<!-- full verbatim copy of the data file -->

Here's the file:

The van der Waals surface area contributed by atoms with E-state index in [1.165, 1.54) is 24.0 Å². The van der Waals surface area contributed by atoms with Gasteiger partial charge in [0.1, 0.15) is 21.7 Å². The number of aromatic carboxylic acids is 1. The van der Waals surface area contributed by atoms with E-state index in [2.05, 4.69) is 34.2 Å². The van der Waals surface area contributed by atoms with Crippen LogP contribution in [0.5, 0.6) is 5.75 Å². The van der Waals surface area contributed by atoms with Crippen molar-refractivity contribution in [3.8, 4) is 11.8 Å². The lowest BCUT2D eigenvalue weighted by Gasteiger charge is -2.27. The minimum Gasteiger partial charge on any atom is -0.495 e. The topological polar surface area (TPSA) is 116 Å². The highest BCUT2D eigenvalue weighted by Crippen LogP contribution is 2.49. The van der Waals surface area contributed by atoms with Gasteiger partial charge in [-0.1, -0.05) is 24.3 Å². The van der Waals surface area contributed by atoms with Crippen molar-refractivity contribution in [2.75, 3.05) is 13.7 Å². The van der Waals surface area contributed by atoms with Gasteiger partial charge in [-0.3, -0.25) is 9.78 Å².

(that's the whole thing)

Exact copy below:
The van der Waals surface area contributed by atoms with E-state index in [1.165, 1.54) is 24.0 Å². The van der Waals surface area contributed by atoms with Gasteiger partial charge in [0.1, 0.15) is 21.7 Å². The number of aromatic carboxylic acids is 1. The van der Waals surface area contributed by atoms with E-state index in [2.05, 4.69) is 34.2 Å². The van der Waals surface area contributed by atoms with Crippen LogP contribution in [0.5, 0.6) is 5.75 Å². The van der Waals surface area contributed by atoms with Crippen molar-refractivity contribution in [3.8, 4) is 11.8 Å². The lowest BCUT2D eigenvalue weighted by Gasteiger charge is -2.27. The minimum Gasteiger partial charge on any atom is -0.495 e. The topological polar surface area (TPSA) is 116 Å². The highest BCUT2D eigenvalue weighted by Crippen LogP contribution is 2.49. The van der Waals surface area contributed by atoms with Gasteiger partial charge in [-0.1, -0.05) is 24.3 Å². The van der Waals surface area contributed by atoms with Crippen molar-refractivity contribution in [2.75, 3.05) is 13.7 Å². The van der Waals surface area contributed by atoms with Gasteiger partial charge in [-0.3, -0.25) is 9.78 Å².